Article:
With HMRC closing the net on irregularities, it is time for UK taxpayers to resolve outstanding liabilities. DLA Piper's Simon Airey and Jayne Newton explain the adviser's role.
The unprecedented increase in momentum for governments worldwide to create greater tax transparency is a hot topic for advisers and clients alike. For those seeking to evade tax, the world is rapidly shrinking.
However, there are several opportunities for errant taxpayers to regularise their affairs in order to minimise the impact of these developments.
There are two key elements to HM Revenue & Customs’ (HMRC) strategy to clamp down on offshore tax evasion:
Time to get clients’ tax affairs in order
• Increasing the opportunities for overseas territories to enter into Tax Information Exchange Agreements to facilitate the detection of those evading tax.
• Providing voluntary disclosure facilities (VDFs) for UK taxpayers to regularise their tax affairs in advance of the proposed information exchange.
To bolster these initiatives, HMRC has significantly increased the resources at its disposal in terms of both systems and investigations capability.
The data at the disposal of HMRC is now vast and its net is closing all the time. In addition to the formal information gateways that exist between many countries, HMRC gathers information from informants, whistleblowers, data thefts and ongoing investigations and disclosures that identify third parties and other suspect transactions.
It is also processing huge amounts of data received in response to compulsory disclosure notices that were issued to more than 300 UK financial institutions in August 2009.
If UK taxpayers do not resolve their outstanding tax liabilities before they come to HMRC’s attention, they will face formal investigation, severe penalties and potential criminal proceedings.
VDFs in each of the Crown Dependency (CD) territories (Jersey, Guernsey and the Isle of Man) are available from 6 April 2013 until 30 September 2016. In addition, the Liechtenstein Disclosure Facility (LDF) remains available until 5 April 2016.
All of these facilities allow the regularisation of UK tax liabilities relating to undeclared assets, income and gains anywhere in the world and offer highly beneficial terms.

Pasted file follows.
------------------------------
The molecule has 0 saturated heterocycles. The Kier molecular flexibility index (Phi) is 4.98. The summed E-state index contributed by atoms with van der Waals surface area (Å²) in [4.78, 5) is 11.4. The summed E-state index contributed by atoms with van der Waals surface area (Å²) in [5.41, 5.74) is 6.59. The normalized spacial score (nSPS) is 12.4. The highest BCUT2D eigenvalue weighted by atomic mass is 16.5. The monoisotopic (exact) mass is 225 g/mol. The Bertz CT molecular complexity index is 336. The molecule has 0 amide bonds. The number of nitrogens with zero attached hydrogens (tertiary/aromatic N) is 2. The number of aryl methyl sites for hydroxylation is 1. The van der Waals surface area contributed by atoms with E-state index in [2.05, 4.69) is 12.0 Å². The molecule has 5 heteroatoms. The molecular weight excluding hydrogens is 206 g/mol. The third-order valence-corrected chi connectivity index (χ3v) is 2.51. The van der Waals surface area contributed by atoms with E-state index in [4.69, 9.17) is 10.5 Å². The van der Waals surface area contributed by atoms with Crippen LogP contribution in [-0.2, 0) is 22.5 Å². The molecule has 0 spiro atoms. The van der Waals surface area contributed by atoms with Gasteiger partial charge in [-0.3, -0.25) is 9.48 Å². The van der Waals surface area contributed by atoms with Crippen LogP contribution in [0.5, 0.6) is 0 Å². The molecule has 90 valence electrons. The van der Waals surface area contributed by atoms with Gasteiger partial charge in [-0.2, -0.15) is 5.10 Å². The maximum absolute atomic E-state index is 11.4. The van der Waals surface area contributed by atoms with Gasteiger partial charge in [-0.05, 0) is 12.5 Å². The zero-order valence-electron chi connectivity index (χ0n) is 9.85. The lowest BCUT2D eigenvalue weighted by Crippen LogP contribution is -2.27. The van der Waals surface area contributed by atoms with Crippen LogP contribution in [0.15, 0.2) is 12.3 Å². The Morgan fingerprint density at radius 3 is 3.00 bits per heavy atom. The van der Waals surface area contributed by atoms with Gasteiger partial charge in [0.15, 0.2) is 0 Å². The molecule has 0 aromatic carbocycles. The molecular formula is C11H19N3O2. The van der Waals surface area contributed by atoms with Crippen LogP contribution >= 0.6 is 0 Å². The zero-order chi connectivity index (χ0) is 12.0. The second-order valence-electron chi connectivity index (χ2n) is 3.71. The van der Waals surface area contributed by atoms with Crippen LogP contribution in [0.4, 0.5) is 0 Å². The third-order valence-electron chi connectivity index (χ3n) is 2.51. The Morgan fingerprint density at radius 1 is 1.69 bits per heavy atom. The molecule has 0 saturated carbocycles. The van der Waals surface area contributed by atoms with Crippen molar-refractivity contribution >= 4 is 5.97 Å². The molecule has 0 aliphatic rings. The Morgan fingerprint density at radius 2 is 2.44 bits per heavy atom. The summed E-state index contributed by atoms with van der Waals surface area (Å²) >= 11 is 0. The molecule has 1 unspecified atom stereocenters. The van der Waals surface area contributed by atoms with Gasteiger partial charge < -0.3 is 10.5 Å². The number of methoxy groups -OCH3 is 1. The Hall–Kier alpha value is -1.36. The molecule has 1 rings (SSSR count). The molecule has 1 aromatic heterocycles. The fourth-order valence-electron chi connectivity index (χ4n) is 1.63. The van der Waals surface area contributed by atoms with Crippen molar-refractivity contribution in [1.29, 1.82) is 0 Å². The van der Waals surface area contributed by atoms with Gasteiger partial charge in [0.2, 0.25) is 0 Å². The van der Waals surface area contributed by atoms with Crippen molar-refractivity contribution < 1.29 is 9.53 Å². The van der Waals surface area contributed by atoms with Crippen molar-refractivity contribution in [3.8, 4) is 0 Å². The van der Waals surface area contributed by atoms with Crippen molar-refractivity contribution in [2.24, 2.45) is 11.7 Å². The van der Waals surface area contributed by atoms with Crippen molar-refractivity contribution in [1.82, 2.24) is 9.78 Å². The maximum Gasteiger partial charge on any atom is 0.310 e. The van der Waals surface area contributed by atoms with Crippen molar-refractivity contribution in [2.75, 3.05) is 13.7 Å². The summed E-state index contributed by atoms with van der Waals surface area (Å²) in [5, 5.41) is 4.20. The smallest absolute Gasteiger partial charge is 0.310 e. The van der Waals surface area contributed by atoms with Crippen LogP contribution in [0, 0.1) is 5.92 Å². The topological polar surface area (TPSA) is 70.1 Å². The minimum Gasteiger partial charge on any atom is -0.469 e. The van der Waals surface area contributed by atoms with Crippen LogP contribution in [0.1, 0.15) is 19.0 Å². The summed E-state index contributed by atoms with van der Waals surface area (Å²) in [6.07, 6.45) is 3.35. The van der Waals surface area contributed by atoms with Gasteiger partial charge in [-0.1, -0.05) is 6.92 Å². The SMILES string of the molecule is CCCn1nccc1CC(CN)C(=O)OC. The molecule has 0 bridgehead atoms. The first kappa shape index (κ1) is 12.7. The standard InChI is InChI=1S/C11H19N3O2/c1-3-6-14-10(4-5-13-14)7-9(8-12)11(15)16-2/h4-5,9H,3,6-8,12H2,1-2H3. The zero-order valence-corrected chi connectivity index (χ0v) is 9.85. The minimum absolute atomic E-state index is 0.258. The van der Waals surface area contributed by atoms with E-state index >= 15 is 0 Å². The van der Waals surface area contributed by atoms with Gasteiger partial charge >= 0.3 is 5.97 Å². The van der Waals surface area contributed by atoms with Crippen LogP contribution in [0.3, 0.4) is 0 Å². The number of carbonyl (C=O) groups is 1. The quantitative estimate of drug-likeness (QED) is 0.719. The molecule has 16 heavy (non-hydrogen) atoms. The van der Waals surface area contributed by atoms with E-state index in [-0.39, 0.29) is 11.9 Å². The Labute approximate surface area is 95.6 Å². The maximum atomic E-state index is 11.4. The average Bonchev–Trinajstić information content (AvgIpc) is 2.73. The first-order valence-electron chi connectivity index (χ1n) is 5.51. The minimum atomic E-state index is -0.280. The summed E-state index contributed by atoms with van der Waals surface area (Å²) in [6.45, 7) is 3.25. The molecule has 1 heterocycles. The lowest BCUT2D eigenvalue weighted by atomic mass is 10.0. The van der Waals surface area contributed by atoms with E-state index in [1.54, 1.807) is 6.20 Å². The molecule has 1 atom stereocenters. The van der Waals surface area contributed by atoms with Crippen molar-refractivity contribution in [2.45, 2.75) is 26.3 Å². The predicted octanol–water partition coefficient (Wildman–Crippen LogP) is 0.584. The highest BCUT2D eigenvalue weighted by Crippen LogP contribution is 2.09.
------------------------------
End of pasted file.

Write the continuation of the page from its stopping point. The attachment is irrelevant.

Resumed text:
Key features include the fact no tax at all is payable in relation to periods prior to 1999 and penalties are considerably mitigated. However, it should be noted the terms of the LDF differ from those of the CDs’ (CDDF) in several significant respects. It is, therefore, important to take advice as to which will be more beneficial according to a client’s particular circumstances.
Advisers need to support their clients, because:
• Regularising the tax position in relation to previously undeclared assets may give rise to greater opportunities for movement and investment of funds to facilitate more profitable strategies.
• The extremely generous terms of the disclosure facilities will help to preserve a greater proportion of the funds under management (compared to the situation where an investigation would almost certainly result in considerably more tax to pay going back up to 20 years, plus penalties of up to 200%).
• An assessment may be needed to decide which investments to liquidate or transfer in order to meet any tax liabilities arising (although it should be noted that it is not mandatory for the undeclared assets to be used for this purpose - payment can be made from any source).
In considering whether to raise these issues with a client, certain advisers will be conscious of their professional obligations to make a Suspicious Activity Report, under the provisions of the Proceeds of Crime Act 2002, in relation to any suspicion or knowledge of tax evasion on the part of their client.
It should also be noted that communications with “relevant professional advisers” who are not lawyers (for example, accountants) will not be privileged from disclosure and are, therefore, capable of being accessed by HMRC if a statutory notice is served upon them or their client before a disclosure is made.
As a result, if concerns exist in relation to the information that needs to be shared prior to a decision being made about making a disclosure or certain investment decisions, advice should be sought from a tax investigations expert either at, or in conjunction with, a law firm.
The LDF provides guarantees of protection from criminal prosecution as long as a full, accurate and unprompted disclosure is made and the source of the funds is not from ‘criminal activity’ (not including the tax evasion itself).
This article continues…
The aviation sector's constant evaluation of errors in order to improve safety should be applied to defined benefit (DB) schemes, as too many are repeating the same mistakes again and again, research has shown.
IA sectors – help or hindrance?
Despite multiple complaints
Annuity market worth £4bn in 2017
For ‘distress’ caused